Microsoft Blesses iSCSI Hardware

Redmond sends a signal that iSCSI hosts and targets are ready for prime time

November 20, 2003

2 Min Read
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The Microsoft Corp. (Nasdaq: MSFT) iSCSI train left the station today carrying 14 hardware vendors that passed compatibility tests for Windows (see Microsoft Qualifies 14 iSCSI Products).

The announcement is a signal from Microsoft to companies that compatible HBAs and arrays are available to begin implementing iSCSI networks on Windows.

"Microsoft's support of iSCSI is going to be very important," says James Opfer, research VP for Gartner/Dataquest. "You need targets for iSCSI to progress, and the users need to know it will work."

The first group of vendors awarded Microsoft's iSCSI Designed for Windows logo include those with host bus adapters (HBAs) -- or initiators -- and those with targets. The host/initiator category includes:

The target vendors are:

In June 2003, Microsoft released its iSCSI initiator software driver that supports Windows 2000, Windows XP, and Windows Server 2003. That development helped iSCSI -- a protocol designed to move block-level storage traffic over IP networks -- pick up momentum after a few slow years in the larval stage (see iSCSI Gets Go-Ahead, Microsoft Sparks iSCSI Liftoff, and Panel: iSCSI Clear for Takeoff).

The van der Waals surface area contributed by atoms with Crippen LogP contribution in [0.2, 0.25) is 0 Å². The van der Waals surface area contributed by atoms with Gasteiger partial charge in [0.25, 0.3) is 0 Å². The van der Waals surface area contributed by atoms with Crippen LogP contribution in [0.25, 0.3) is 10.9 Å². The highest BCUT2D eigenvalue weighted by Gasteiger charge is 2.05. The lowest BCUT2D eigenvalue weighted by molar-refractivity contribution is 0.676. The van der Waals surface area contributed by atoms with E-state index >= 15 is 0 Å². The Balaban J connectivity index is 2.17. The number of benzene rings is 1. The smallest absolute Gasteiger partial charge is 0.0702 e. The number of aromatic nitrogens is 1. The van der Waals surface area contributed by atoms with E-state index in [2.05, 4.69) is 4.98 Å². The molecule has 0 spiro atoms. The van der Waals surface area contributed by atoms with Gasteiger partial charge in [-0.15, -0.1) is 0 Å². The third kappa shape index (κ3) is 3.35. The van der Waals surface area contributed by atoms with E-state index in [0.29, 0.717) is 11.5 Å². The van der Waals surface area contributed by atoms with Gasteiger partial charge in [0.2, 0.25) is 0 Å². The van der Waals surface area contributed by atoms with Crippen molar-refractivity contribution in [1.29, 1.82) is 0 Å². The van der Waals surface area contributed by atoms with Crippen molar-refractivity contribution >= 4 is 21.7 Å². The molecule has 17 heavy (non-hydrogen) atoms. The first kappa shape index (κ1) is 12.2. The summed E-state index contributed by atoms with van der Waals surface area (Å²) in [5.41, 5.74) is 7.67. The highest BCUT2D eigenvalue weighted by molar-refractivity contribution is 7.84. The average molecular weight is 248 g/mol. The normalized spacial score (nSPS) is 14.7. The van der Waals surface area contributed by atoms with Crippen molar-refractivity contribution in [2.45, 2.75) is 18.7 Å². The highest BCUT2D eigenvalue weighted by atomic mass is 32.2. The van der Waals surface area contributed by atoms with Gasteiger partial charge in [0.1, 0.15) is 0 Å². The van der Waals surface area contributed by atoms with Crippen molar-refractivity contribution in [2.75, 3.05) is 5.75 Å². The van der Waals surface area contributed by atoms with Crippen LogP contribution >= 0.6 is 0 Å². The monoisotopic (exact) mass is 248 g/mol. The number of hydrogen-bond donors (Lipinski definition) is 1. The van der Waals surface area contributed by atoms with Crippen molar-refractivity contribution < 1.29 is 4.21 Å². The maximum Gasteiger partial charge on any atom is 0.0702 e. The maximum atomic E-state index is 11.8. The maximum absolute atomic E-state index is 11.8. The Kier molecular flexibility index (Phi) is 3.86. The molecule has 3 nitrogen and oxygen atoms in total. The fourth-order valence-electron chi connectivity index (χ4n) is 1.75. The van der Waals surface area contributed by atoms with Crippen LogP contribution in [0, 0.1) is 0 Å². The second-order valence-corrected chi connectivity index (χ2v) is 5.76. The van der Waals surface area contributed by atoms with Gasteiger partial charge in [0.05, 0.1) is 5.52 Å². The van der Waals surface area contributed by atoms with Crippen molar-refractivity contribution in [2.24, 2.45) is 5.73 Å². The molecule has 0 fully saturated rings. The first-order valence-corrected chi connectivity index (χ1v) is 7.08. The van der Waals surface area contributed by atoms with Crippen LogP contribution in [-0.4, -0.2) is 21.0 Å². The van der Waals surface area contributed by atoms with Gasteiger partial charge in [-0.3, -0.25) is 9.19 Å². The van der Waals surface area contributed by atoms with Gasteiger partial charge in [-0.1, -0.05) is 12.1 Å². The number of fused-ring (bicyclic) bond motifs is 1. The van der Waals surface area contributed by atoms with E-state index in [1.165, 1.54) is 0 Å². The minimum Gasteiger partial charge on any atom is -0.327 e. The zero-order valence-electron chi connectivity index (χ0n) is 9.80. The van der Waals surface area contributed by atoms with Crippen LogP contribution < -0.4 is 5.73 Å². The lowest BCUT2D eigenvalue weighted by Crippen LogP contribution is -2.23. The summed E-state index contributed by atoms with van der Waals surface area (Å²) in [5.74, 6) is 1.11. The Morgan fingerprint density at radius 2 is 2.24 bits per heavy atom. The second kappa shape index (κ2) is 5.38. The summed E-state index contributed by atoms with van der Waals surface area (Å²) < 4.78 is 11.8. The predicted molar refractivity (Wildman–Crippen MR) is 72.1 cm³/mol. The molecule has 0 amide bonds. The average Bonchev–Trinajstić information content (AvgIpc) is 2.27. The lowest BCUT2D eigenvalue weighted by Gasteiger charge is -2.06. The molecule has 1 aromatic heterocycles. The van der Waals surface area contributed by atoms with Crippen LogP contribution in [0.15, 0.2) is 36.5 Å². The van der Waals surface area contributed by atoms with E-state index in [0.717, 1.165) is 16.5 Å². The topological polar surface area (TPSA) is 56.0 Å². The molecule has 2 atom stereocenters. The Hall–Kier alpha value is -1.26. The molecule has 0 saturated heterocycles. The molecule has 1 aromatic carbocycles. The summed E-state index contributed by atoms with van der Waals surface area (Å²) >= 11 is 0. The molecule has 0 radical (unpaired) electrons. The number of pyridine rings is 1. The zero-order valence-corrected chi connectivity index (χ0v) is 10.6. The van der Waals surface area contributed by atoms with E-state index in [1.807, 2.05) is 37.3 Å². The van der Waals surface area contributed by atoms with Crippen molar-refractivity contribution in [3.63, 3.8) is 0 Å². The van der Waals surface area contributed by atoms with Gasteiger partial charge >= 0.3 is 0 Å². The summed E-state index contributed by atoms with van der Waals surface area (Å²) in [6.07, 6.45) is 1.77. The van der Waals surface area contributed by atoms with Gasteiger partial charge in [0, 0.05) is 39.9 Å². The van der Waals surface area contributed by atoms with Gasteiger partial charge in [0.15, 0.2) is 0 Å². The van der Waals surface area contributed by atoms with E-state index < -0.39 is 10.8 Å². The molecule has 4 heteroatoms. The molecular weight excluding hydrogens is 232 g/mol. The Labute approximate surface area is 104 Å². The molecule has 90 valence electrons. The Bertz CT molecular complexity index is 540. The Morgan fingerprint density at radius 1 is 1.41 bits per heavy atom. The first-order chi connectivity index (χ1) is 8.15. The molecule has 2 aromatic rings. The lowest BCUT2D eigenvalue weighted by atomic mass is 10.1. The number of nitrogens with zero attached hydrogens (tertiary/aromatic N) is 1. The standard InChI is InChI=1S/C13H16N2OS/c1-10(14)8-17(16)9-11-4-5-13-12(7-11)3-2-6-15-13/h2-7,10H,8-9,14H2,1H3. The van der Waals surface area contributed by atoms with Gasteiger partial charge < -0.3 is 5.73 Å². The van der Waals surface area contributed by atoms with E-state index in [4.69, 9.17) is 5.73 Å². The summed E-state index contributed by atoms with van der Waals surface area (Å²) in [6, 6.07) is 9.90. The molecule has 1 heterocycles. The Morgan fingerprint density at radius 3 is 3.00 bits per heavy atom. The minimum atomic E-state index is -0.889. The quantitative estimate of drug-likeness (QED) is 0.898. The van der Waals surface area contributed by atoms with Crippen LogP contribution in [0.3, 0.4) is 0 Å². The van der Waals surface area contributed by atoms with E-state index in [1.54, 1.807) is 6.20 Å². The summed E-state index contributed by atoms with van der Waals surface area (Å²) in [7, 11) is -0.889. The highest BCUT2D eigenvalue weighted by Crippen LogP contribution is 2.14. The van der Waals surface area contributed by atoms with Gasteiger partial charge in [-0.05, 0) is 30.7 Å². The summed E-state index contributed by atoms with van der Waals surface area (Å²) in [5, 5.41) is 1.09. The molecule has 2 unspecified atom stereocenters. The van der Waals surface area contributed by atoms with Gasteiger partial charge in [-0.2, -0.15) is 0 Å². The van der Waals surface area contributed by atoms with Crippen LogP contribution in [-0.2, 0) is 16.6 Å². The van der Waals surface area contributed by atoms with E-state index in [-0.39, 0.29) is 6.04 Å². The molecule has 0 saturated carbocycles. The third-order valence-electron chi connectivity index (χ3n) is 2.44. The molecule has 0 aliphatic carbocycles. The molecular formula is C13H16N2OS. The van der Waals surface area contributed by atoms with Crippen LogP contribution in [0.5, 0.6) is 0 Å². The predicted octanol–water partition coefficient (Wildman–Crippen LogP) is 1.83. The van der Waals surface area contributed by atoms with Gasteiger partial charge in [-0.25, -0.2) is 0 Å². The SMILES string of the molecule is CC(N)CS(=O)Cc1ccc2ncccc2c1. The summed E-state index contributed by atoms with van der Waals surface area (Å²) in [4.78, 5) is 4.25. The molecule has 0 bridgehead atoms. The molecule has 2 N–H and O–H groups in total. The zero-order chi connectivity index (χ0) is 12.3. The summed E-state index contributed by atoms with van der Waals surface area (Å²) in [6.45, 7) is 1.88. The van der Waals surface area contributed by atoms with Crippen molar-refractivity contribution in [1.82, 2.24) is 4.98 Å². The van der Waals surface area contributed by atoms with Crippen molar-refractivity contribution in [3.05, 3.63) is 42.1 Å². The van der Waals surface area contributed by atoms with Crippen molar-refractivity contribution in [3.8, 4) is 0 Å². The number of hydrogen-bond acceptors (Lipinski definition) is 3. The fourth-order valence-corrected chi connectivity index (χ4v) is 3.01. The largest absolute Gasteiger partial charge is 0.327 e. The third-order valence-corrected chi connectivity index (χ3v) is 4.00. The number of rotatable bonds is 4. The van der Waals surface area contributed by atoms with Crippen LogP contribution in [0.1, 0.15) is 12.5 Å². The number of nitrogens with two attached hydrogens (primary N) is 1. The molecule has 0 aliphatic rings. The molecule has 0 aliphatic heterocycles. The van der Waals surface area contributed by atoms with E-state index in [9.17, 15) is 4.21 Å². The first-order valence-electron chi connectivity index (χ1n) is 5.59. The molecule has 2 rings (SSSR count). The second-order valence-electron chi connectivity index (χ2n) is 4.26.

"This is certainly going to ramp up reasonably quickly," says Opfer, whose company forecasts that iSCSI will connect more than 1.6 million servers by 2007.

Microsoft, for its part, is expecting a high growth rate in iSCSI implementation in 2004 and 2005. "It's very clear that everybody has an interest in iSCSI," says Claude Lorenson, a product manager in Microsoft's Enterprise Storage Division. "The sweet spot is companies where today there are no SANs implemented."

For the most part, small and medium-sized businesses reside in that sweet spot. Those companies don't have to worry about performance issues that affect larger networks that might move from Fibre Channel to iSCSI. Lorenson says early iSCSI adapters are typically replacing direct-attached storage systems installed three to five years ago.

"They already know the technology, so they don't have to crack the books on Fibre Channel SANs," says Lorenson. "And they can use the same subsystems they already have."Microsoft expects around 25 more hardware vendors to qualify iSCSI products for Windows over the next six months.

Dave Raffo, Senior Editor, Byte and Switch

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